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Arundel slots and Asti’s revenge (access required)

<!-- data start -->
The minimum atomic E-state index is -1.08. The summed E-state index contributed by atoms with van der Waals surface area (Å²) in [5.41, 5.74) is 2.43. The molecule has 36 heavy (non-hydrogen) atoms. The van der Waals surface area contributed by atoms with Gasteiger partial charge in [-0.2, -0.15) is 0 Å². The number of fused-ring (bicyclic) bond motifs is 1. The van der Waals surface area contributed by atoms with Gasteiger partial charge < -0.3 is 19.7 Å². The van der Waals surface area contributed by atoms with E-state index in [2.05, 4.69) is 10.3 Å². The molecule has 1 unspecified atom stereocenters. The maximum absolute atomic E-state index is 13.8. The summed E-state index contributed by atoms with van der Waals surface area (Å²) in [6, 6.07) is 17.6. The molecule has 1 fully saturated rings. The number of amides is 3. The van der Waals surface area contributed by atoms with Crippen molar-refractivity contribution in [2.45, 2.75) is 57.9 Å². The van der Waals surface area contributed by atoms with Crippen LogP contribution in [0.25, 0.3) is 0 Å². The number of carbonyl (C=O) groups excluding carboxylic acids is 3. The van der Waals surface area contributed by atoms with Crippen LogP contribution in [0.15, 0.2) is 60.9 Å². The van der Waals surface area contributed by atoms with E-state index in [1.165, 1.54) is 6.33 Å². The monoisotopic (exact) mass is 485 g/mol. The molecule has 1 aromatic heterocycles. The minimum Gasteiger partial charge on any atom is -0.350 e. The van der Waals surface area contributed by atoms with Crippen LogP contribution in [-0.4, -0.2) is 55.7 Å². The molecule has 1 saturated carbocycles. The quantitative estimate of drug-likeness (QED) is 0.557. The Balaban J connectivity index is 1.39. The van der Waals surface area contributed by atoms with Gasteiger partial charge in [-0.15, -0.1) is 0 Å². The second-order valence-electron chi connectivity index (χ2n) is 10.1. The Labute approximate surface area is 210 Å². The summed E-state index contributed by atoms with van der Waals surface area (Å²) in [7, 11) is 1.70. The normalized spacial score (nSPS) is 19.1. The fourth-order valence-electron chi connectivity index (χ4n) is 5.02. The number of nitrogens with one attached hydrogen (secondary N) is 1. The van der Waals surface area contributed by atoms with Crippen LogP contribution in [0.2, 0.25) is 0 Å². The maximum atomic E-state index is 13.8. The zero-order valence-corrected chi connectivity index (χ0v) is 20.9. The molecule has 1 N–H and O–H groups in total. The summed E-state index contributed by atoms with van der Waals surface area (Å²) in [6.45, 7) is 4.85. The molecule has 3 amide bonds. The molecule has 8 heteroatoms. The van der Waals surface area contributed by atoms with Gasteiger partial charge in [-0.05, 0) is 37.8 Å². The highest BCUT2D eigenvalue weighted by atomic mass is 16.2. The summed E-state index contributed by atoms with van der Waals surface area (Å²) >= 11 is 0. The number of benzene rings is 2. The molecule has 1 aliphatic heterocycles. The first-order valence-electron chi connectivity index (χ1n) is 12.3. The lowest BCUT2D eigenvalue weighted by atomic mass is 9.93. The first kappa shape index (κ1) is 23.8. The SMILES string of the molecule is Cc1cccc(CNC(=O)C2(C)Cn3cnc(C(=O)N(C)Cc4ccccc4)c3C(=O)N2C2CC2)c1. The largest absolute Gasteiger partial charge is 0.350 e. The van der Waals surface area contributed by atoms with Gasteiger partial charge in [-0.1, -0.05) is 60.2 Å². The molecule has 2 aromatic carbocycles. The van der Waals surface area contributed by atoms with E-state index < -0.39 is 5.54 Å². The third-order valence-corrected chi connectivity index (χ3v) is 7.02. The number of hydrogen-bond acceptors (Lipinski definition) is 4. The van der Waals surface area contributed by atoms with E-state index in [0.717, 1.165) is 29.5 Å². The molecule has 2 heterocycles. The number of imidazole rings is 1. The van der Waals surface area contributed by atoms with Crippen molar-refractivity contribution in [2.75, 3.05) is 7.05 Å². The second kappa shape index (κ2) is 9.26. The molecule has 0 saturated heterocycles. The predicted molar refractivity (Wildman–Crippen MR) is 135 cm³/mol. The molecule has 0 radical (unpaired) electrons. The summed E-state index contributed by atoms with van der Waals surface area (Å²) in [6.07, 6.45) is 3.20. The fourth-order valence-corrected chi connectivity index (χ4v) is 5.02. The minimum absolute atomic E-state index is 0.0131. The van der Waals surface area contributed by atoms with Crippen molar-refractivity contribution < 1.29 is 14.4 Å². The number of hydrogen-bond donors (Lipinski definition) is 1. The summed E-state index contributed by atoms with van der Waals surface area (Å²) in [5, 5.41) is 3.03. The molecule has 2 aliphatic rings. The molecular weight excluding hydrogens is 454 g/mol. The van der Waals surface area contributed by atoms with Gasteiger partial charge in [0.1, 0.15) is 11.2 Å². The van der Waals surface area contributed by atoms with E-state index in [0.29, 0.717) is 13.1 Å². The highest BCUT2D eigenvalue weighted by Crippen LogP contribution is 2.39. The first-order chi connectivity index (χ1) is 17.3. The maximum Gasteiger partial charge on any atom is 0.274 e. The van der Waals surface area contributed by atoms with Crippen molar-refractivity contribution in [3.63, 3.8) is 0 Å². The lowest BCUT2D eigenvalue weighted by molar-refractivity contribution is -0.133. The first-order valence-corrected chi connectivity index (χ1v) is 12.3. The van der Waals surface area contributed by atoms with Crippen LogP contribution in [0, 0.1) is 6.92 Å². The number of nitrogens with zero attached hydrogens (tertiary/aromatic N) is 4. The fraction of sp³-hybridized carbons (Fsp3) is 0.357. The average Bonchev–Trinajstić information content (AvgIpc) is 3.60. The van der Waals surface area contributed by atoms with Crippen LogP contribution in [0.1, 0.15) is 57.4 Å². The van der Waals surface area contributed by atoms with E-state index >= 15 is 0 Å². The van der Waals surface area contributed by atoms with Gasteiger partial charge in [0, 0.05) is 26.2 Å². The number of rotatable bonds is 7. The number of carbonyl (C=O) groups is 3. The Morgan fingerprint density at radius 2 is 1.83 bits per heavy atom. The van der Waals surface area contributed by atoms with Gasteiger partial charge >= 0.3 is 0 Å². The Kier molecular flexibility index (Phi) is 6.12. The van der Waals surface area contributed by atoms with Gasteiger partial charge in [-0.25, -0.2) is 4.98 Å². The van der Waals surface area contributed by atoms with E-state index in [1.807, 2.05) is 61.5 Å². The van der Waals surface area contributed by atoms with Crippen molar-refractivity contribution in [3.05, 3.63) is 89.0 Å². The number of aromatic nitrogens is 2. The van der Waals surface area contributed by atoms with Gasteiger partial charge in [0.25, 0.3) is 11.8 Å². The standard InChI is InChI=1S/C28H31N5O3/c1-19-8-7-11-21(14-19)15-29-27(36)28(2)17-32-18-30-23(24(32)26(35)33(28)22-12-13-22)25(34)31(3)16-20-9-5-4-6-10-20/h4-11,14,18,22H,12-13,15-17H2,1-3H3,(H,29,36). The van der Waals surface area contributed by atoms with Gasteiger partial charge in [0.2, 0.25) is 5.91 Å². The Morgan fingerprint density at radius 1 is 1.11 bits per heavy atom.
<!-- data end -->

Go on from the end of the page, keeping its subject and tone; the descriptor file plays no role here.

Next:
Anne Arundell was born into the English aristocracy, married well, and died at age 34. She had nine kids during her 21-year marriage, having gotten hitched at age 13. Her son, Charles Calvert, became Lord Baltimore and inherited the Maryland colony upon the death of his father, Cecil. Although Anne never stepped foot in the county that now bears her name, she may be proud that recently it was the battleground for a fascinating local election. Two issues were particularly interesting to me: Question A/slots and the ouster of a sitting judge. Regarding slots, most Marylanders became familiar with the “Question A” controversy due to ubiquitous commercials and campaigning. On one side was billionaire developer David Cordish; on the other was the Jockey Club and the “No Slots at the [Arundel Mills] Mall” crew. Initially, when the state put the slots licenses up for bid, Cordish put his money where his mouth is and won the Arundel license fair and square. Afterwards, like clockwork, he had to fight off NIMBY yelps, expensive litigation, and dishonest commercials.